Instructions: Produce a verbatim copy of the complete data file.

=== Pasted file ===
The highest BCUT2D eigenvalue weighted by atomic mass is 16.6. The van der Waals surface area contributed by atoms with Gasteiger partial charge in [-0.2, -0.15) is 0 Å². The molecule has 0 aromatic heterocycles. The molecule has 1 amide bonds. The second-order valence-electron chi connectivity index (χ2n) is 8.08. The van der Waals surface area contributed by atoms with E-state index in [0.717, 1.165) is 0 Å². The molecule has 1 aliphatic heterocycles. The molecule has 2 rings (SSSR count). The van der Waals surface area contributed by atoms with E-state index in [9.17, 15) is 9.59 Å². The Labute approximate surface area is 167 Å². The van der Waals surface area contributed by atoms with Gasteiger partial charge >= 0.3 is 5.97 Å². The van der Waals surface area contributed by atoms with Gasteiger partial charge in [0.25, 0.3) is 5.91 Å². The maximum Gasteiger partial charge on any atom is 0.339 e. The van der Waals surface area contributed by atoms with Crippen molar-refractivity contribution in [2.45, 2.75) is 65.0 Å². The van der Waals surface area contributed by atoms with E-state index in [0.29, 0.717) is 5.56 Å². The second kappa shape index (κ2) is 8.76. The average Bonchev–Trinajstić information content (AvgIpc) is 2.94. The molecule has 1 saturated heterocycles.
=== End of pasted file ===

The highest BCUT2D eigenvalue weighted by atomic mass is 16.6. The van der Waals surface area contributed by atoms with Gasteiger partial charge in [-0.2, -0.15) is 0 Å². The molecule has 0 aromatic heterocycles. The molecule has 1 amide bonds. The second-order valence-electron chi connectivity index (χ2n) is 8.08. The van der Waals surface area contributed by atoms with E-state index in [0.717, 1.165) is 0 Å². The molecule has 1 aliphatic heterocycles. The molecule has 2 rings (SSSR count). The van der Waals surface area contributed by atoms with E-state index in [9.17, 15) is 9.59 Å². The Labute approximate surface area is 167 Å². The van der Waals surface area contributed by atoms with Gasteiger partial charge >= 0.3 is 5.97 Å². The van der Waals surface area contributed by atoms with Gasteiger partial charge in [0.25, 0.3) is 5.91 Å². The maximum Gasteiger partial charge on any atom is 0.339 e. The van der Waals surface area contributed by atoms with Crippen molar-refractivity contribution in [2.45, 2.75) is 65.0 Å². The van der Waals surface area contributed by atoms with E-state index in [0.29, 0.717) is 5.56 Å². The second kappa shape index (κ2) is 8.76. The average Bonchev–Trinajstić information content (AvgIpc) is 2.94. The molecule has 1 saturated heterocycles.